The dollar is very strong, so now's the time to go to Europe, and don't worry if your language skills don't match its strength.
Preparing to go to Germany not so long ago on a book tour, I took an on-line grammar test from a language school. Big mistake. I've never been good at grammar even in English, and I bombed, despite having studied some basic German. I told this to a friend who teaches German and he said, "Forgot it. Nobody's going to test you over there. The key thing is, can you communicate? If you make mistakes, so what? Don't let yourself be paralyzed by grammar. It'll stop you having fun."
It was terrific advice.
Despite the jet lag, I plunged in as soon as I got off the plane in Berlin and hailed a cab. I knew I was making mistakes, but the cab driver took me to the main train station anyway. We chatted about the weather and understood each other pretty well, though I found myself tongue-tied more than once. She helped me along, and whenever I couldn't follow, asking her "Wie Bitte?" (Excuse me?) was always effective, giving me time to process what we were talking about a little further. And time to relax.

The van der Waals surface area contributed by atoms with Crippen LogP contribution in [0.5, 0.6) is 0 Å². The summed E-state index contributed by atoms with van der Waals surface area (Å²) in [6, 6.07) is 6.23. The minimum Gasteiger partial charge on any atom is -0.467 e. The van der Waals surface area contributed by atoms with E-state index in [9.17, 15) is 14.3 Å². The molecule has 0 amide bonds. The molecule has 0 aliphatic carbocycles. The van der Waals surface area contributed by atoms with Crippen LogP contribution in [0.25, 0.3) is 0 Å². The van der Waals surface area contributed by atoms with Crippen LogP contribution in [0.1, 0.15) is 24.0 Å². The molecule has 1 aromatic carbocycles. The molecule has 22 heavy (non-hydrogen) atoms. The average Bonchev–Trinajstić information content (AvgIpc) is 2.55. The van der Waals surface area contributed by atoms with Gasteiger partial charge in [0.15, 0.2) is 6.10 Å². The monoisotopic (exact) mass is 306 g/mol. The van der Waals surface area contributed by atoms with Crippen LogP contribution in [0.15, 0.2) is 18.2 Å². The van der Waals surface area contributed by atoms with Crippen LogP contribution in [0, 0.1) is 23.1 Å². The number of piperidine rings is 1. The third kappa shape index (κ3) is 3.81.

At the train station, I managed to buy my ticket without fuss. But when I found a stand to buy a sandwich and some water, I asked for non-sparkling water incorrectly: "Haben Sie stille Mineralwasser?" All German nouns are either feminine, masculine, or neuter, and adjectives reflect that. I should have said "stilles Mineralwasser," since Wasser is neuter, not feminine.
But you know what? The clerk answered in German that of course they had it, what size did I want, and I bought the bottle with no problem. Only when I walked away did I realize my mistake. It was a good, practical lesson and proved my friend the German teacher was right.
This happened everywhere I went. Whether talking to waiters, cab drivers, ticket agents, new acquaintances, and even some old ones, I'm sure I made mistakes. But I never had trouble getting my point across.
And the more I spoke with people, the less self-conscious I got, the better my accent was, and the more I found myself using words and expressions I didn't know I knew. People appreciated my speaking to them in their own language: That much was clear from their expressions, their attitude, and the fact they sometimes came right out and said it.
A friend who's lived in Germany confessed that even now he still sometimes makes mistakes in his German. "But they love that anyone makes the effort," he says. "The important thing is to try."
Lev Raphael is the author of the memoir/travelogue My Germany and 24 other books in many genres. You can check out his books on Amazon here.
(This blog has been slightly updated since its original posting)